Cop a squat on a piece of art at the Loyola Beach sea bench.
Cop a squat on a piece of art at the Loyola Beach sea bench. Credit: Shamis McGillin

Loyola Beach in Rogers Park has one of the city’s few sea benches, a long strip of concrete seating that overlooks Lake Michigan. Spanning 600 feet along the sand, the bench was perpetually covered with graffiti until 1993, when the park started the annual Artists of the Wall Festival.

On Father’s Day, four-foot sections of the bench are sold off for $30 to both professional artists and amateurs, who are allowed to paint their portion in line with an annual theme. This year it was “Dreaming It Real,” which inspired imagery like girls sprouting butterfly wings and a dog who imagines taking his owner for a walk.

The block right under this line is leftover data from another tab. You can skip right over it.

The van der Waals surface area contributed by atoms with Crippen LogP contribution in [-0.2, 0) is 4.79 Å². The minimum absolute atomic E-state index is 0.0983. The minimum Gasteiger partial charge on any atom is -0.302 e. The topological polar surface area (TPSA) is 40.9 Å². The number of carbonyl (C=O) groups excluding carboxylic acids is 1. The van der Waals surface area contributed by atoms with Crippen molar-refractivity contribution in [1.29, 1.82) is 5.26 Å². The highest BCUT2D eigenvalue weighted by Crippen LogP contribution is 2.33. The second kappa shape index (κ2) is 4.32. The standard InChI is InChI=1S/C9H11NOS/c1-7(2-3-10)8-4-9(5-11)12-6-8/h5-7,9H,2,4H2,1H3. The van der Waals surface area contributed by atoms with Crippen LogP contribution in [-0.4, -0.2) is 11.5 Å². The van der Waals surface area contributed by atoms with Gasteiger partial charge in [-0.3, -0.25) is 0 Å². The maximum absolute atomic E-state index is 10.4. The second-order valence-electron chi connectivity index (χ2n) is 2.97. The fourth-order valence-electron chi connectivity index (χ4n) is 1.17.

The Loyola Park Advisory Council, a volunteer-run body of residents with a stake in special events at the park and beach, keeps the cost for entry relatively inexpensive so as not to exclude lower-income community members, and there are usually a few sections set aside for families who can’t afford to buy one. Still, Artists of the Wall turns out to be a decent fund-raiser for LPAC. Along with entry fees and additional donations around the event, this year’s fest raised $10,000, according to council president Roseanna Magada.

Moreover, the paintings have helped curb vandalism of the bench. People tend to respect the community effort represented by the work, Magada says, and it’s rarely defaced.

Have an unusual observation or favorite oddity about a neighborhood?